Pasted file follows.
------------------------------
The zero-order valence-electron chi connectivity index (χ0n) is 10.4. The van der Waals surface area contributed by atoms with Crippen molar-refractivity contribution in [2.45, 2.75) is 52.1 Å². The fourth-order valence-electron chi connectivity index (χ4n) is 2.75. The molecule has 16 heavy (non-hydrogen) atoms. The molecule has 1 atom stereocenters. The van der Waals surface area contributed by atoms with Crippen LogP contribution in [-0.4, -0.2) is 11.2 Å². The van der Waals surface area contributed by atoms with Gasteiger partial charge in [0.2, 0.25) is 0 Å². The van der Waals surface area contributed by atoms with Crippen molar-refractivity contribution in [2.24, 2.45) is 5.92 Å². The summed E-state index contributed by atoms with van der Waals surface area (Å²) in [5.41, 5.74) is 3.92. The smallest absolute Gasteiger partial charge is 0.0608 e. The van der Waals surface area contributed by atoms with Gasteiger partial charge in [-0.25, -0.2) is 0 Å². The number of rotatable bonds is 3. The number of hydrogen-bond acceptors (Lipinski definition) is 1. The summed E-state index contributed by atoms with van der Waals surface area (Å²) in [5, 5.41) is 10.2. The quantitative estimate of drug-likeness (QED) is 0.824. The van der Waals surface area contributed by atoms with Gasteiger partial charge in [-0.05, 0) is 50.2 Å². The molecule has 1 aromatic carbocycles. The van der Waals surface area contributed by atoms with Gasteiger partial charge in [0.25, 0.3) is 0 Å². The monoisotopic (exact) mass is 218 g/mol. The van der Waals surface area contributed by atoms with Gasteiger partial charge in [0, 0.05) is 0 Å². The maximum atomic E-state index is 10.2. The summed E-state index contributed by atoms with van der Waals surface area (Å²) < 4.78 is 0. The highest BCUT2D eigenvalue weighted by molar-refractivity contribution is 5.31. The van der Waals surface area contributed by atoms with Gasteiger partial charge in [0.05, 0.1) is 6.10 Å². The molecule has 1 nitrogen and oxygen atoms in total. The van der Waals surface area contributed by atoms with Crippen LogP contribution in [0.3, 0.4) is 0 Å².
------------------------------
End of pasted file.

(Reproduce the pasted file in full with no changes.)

The zero-order valence-electron chi connectivity index (χ0n) is 10.4. The van der Waals surface area contributed by atoms with Crippen molar-refractivity contribution in [2.45, 2.75) is 52.1 Å². The fourth-order valence-electron chi connectivity index (χ4n) is 2.75. The molecule has 16 heavy (non-hydrogen) atoms. The molecule has 1 atom stereocenters. The van der Waals surface area contributed by atoms with Crippen LogP contribution in [-0.4, -0.2) is 11.2 Å². The van der Waals surface area contributed by atoms with Gasteiger partial charge in [0.2, 0.25) is 0 Å². The van der Waals surface area contributed by atoms with Crippen molar-refractivity contribution in [2.24, 2.45) is 5.92 Å². The summed E-state index contributed by atoms with van der Waals surface area (Å²) in [5.41, 5.74) is 3.92. The smallest absolute Gasteiger partial charge is 0.0608 e. The van der Waals surface area contributed by atoms with Gasteiger partial charge in [-0.25, -0.2) is 0 Å². The number of rotatable bonds is 3. The number of hydrogen-bond acceptors (Lipinski definition) is 1. The summed E-state index contributed by atoms with van der Waals surface area (Å²) in [5, 5.41) is 10.2. The quantitative estimate of drug-likeness (QED) is 0.824. The van der Waals surface area contributed by atoms with Gasteiger partial charge in [-0.05, 0) is 50.2 Å². The molecule has 1 aromatic carbocycles. The van der Waals surface area contributed by atoms with Gasteiger partial charge in [0.25, 0.3) is 0 Å². The monoisotopic (exact) mass is 218 g/mol. The van der Waals surface area contributed by atoms with Gasteiger partial charge in [0, 0.05) is 0 Å². The maximum atomic E-state index is 10.2. The summed E-state index contributed by atoms with van der Waals surface area (Å²) < 4.78 is 0. The highest BCUT2D eigenvalue weighted by molar-refractivity contribution is 5.31. The van der Waals surface area contributed by atoms with Gasteiger partial charge in [0.05, 0.1) is 6.10 Å². The molecule has 1 nitrogen and oxygen atoms in total. The van der Waals surface area contributed by atoms with Crippen LogP contribution in [0.3, 0.4) is 0 Å².